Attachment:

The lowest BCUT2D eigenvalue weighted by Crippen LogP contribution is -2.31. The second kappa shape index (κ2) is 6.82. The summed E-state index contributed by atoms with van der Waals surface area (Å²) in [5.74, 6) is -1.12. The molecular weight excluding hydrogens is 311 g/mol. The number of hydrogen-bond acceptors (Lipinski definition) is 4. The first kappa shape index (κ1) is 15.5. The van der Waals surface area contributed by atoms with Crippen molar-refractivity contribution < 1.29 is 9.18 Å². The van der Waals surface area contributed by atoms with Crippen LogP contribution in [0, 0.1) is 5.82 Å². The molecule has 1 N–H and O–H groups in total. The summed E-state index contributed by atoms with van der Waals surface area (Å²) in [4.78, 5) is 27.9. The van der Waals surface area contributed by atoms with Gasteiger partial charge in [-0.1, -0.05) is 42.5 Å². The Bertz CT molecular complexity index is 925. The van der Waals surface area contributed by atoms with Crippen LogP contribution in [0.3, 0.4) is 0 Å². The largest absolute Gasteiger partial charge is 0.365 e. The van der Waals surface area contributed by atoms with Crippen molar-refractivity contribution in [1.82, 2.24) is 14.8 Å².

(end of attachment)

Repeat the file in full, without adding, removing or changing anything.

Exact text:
The lowest BCUT2D eigenvalue weighted by Crippen LogP contribution is -2.31. The second kappa shape index (κ2) is 6.82. The summed E-state index contributed by atoms with van der Waals surface area (Å²) in [5.74, 6) is -1.12. The molecular weight excluding hydrogens is 311 g/mol. The number of hydrogen-bond acceptors (Lipinski definition) is 4. The first kappa shape index (κ1) is 15.5. The van der Waals surface area contributed by atoms with Crippen molar-refractivity contribution < 1.29 is 9.18 Å². The van der Waals surface area contributed by atoms with Crippen LogP contribution in [0, 0.1) is 5.82 Å². The molecule has 1 N–H and O–H groups in total. The summed E-state index contributed by atoms with van der Waals surface area (Å²) in [4.78, 5) is 27.9. The van der Waals surface area contributed by atoms with Gasteiger partial charge in [-0.1, -0.05) is 42.5 Å². The Bertz CT molecular complexity index is 925. The van der Waals surface area contributed by atoms with Crippen LogP contribution in [0.3, 0.4) is 0 Å². The largest absolute Gasteiger partial charge is 0.365 e. The van der Waals surface area contributed by atoms with Crippen molar-refractivity contribution in [1.82, 2.24) is 14.8 Å².